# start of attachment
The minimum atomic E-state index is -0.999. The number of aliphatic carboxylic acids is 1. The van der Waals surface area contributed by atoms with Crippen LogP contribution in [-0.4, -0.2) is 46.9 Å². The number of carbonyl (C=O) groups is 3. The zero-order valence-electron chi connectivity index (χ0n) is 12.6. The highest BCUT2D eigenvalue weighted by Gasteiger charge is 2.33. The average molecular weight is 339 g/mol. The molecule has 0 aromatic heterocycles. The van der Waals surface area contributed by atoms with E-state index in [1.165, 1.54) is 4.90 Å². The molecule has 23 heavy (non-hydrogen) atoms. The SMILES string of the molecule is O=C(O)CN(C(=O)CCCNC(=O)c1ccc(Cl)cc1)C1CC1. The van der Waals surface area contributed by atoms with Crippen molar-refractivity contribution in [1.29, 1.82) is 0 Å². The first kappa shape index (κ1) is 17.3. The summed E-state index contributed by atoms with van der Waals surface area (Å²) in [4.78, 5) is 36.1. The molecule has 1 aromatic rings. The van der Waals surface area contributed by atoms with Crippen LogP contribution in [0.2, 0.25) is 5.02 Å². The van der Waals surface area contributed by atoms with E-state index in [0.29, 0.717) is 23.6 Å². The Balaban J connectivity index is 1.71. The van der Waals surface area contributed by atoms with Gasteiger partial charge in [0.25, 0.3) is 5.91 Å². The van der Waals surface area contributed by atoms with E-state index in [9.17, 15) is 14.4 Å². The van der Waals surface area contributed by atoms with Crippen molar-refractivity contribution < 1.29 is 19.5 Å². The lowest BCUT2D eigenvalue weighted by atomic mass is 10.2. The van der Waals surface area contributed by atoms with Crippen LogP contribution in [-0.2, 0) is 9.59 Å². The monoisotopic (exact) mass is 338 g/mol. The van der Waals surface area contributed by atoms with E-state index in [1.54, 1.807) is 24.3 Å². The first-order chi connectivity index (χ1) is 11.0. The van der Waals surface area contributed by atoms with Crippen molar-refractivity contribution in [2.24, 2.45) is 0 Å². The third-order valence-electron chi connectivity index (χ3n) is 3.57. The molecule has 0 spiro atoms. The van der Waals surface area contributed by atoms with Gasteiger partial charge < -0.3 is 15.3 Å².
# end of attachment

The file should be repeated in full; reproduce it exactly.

The minimum atomic E-state index is -0.999. The number of aliphatic carboxylic acids is 1. The van der Waals surface area contributed by atoms with Crippen LogP contribution in [-0.4, -0.2) is 46.9 Å². The number of carbonyl (C=O) groups is 3. The zero-order valence-electron chi connectivity index (χ0n) is 12.6. The highest BCUT2D eigenvalue weighted by Gasteiger charge is 2.33. The average molecular weight is 339 g/mol. The molecule has 0 aromatic heterocycles. The van der Waals surface area contributed by atoms with E-state index in [1.165, 1.54) is 4.90 Å². The molecule has 23 heavy (non-hydrogen) atoms. The SMILES string of the molecule is O=C(O)CN(C(=O)CCCNC(=O)c1ccc(Cl)cc1)C1CC1. The van der Waals surface area contributed by atoms with Crippen molar-refractivity contribution in [1.29, 1.82) is 0 Å². The first kappa shape index (κ1) is 17.3. The summed E-state index contributed by atoms with van der Waals surface area (Å²) in [4.78, 5) is 36.1. The molecule has 1 aromatic rings. The van der Waals surface area contributed by atoms with Crippen LogP contribution in [0.2, 0.25) is 5.02 Å². The van der Waals surface area contributed by atoms with E-state index in [0.29, 0.717) is 23.6 Å². The Balaban J connectivity index is 1.71. The van der Waals surface area contributed by atoms with Gasteiger partial charge in [0.25, 0.3) is 5.91 Å². The van der Waals surface area contributed by atoms with E-state index in [9.17, 15) is 14.4 Å². The van der Waals surface area contributed by atoms with Crippen molar-refractivity contribution < 1.29 is 19.5 Å². The lowest BCUT2D eigenvalue weighted by atomic mass is 10.2. The van der Waals surface area contributed by atoms with Crippen LogP contribution in [-0.2, 0) is 9.59 Å². The monoisotopic (exact) mass is 338 g/mol. The van der Waals surface area contributed by atoms with E-state index in [1.54, 1.807) is 24.3 Å². The first-order chi connectivity index (χ1) is 11.0. The van der Waals surface area contributed by atoms with Crippen molar-refractivity contribution in [2.24, 2.45) is 0 Å². The third-order valence-electron chi connectivity index (χ3n) is 3.57. The molecule has 0 spiro atoms. The van der Waals surface area contributed by atoms with Gasteiger partial charge < -0.3 is 15.3 Å².